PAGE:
All of these examples of French were said by a group of three women in their 60s in the seating area of a public space.

1. Y’a une place icitte.

There’s a place (to sit) here.

Y’a is an informal pronunciation of il y a. Icitte means ici and is often heard at the informal level of language.

2. Amène une chaise.

Bring a chair. Get a chair.

The verb amener is used here to tell someone to bring something. There’s another example of this below.

3. Qu’est-ce tu veux?

What d’you want?

Qu’est-ce sounds like kess. Dropping que here (qu’est-ce tu veux instead of qu’est-ce que tu veux) is an informal usage.

4. Amène-moi un biscuit.

Bring me a cookie.

Here’s another example of the verb amener. The woman who said this yelled it out to her friend who was ordering food.

5. A s’en vient.

She’s coming.

You’ll often hear elle pronounced informally as a, like the a in ma, ta or la. The verb s’en venir is frequently used: je m’en viens, I’m coming; tu t’en viens, you’re coming; y s’en vient, he’s coming; y s’en viennent, they’re coming.

One of the three women said this as her friend was coming back to their table after ordering food.

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Say this sentence:

Puis là, je lui dis que je n’aime pas ça.
So then, I tell him that I do not like that.

If I asked you to transform this sentence into something more colloquial sounding, the way you might hear it said during a regular conversation, could you do it?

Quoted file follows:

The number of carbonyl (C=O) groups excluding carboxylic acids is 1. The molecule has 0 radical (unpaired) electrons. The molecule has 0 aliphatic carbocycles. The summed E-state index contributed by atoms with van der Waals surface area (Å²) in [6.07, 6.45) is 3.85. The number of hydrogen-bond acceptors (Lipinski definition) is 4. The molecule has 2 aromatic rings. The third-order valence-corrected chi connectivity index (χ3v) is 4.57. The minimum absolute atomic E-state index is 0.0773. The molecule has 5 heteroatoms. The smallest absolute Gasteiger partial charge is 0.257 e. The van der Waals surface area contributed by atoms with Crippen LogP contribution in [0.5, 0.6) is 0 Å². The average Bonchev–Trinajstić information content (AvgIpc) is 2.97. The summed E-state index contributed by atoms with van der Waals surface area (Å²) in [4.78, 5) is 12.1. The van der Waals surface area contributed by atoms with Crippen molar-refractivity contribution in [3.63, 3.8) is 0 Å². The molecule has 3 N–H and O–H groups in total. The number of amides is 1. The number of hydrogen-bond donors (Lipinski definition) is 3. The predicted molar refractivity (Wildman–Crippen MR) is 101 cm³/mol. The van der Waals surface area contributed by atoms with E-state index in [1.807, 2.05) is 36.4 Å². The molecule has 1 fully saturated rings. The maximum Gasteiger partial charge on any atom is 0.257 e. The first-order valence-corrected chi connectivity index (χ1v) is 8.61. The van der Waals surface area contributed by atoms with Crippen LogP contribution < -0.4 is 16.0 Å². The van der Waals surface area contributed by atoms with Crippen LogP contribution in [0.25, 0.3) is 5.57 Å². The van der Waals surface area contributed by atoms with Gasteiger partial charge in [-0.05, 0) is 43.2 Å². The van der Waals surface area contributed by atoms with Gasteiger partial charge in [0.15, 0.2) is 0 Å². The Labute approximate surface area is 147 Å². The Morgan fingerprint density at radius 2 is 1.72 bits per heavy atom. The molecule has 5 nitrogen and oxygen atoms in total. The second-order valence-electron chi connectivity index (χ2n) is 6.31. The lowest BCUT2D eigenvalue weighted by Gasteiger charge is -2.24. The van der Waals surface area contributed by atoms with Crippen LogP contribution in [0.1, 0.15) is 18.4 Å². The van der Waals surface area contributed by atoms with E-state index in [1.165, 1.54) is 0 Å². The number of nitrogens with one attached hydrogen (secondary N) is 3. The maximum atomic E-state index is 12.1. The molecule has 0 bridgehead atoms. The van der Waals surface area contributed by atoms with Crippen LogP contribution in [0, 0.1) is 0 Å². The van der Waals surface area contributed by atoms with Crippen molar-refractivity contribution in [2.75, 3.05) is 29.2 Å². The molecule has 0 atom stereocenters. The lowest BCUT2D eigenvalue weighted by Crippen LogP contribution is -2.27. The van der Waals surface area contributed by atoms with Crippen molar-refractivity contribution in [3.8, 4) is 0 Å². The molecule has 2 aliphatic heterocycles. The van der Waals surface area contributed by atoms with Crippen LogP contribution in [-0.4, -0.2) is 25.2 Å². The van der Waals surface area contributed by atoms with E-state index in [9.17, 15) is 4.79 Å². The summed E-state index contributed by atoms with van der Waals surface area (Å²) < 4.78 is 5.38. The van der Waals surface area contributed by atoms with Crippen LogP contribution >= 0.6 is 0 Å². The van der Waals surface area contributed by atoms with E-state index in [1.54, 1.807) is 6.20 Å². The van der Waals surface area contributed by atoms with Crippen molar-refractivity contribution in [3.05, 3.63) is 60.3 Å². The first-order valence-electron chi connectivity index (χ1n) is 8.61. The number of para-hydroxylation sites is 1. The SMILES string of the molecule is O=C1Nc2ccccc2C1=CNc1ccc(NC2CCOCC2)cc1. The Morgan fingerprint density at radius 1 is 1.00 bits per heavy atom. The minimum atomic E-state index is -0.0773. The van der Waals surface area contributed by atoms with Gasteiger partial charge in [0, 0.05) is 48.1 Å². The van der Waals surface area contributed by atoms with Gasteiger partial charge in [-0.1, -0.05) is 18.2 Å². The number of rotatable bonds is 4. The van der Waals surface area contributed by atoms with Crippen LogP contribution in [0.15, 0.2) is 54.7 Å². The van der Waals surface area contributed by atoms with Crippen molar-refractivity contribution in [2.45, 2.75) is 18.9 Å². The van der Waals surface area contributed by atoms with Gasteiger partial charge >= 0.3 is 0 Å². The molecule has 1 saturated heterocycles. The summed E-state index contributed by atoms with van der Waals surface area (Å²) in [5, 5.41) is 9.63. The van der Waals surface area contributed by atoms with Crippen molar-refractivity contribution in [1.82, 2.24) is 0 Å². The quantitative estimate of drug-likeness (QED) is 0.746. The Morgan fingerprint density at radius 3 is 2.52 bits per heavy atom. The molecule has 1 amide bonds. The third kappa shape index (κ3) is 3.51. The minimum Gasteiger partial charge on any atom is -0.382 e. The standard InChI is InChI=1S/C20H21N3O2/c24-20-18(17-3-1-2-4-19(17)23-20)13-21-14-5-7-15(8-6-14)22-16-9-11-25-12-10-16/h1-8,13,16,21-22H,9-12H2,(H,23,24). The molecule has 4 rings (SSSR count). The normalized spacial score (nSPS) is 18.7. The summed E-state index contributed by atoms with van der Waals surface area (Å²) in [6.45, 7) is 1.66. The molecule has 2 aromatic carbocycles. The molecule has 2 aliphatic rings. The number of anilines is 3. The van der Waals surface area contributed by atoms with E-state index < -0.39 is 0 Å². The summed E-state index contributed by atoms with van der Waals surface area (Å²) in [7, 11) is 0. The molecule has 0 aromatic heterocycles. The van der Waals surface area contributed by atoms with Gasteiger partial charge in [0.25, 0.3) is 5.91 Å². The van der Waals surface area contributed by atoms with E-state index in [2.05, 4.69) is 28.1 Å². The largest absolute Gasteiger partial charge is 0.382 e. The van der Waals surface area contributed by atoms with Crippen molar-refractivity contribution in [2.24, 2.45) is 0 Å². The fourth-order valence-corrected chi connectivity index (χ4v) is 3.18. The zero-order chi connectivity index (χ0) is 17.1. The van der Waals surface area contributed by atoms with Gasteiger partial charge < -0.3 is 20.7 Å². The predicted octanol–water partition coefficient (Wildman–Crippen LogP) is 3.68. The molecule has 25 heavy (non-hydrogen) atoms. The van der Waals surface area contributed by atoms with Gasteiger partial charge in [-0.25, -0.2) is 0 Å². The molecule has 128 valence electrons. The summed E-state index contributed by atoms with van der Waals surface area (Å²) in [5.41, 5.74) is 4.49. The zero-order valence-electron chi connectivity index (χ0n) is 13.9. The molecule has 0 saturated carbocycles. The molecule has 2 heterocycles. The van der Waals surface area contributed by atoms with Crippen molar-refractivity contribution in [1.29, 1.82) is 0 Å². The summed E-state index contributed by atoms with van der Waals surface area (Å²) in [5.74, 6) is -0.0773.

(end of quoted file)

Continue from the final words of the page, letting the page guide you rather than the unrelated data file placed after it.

Maybe you know that the ne in the negative construction ne… pas generally gets dropped, so we can start with that:

Puis là, je lui dis que j’aime pas ça.

And maybe you also know that puis is almost always pronounced spontaneously as pis (pi) during everyday conversations, so we can change that too:

Pis là, je lui dis que j’aime pas ça.

There’s another thing we can change here to make it sound like something you might hear someone say spontaneously in a conversation. The title of this post gives it away — it has to do with the pronunciation of lui:

Pis là, j’y dis que j’aime pas ça.

Here, lui got pronounced as y (i). You don’t necessarily have to start pronouncing it like this yourself too, but do learn to recognise it.

je lui dis que…, j’y dis que…
je lui donne…, j’y donne…
on lui a dit que…, on y a dit que…

We saw an example of lui pronounced as y in #868: j’ai juste à y flasher ça dans’ face! If we spell everything in full, we get: j’ai juste à lui flasher ça dans la face!

You’d only ever catch lui pronounced as y when it’s put before a verb (either conjugated or in the infinitive form) like in the examples above, as an indirect object pronoun.

Lui wouldn’t be pronounced as y in these examples:

Sans lui, je pense que ça aurait été différent.
Je me suis beaucoup occupée de lui.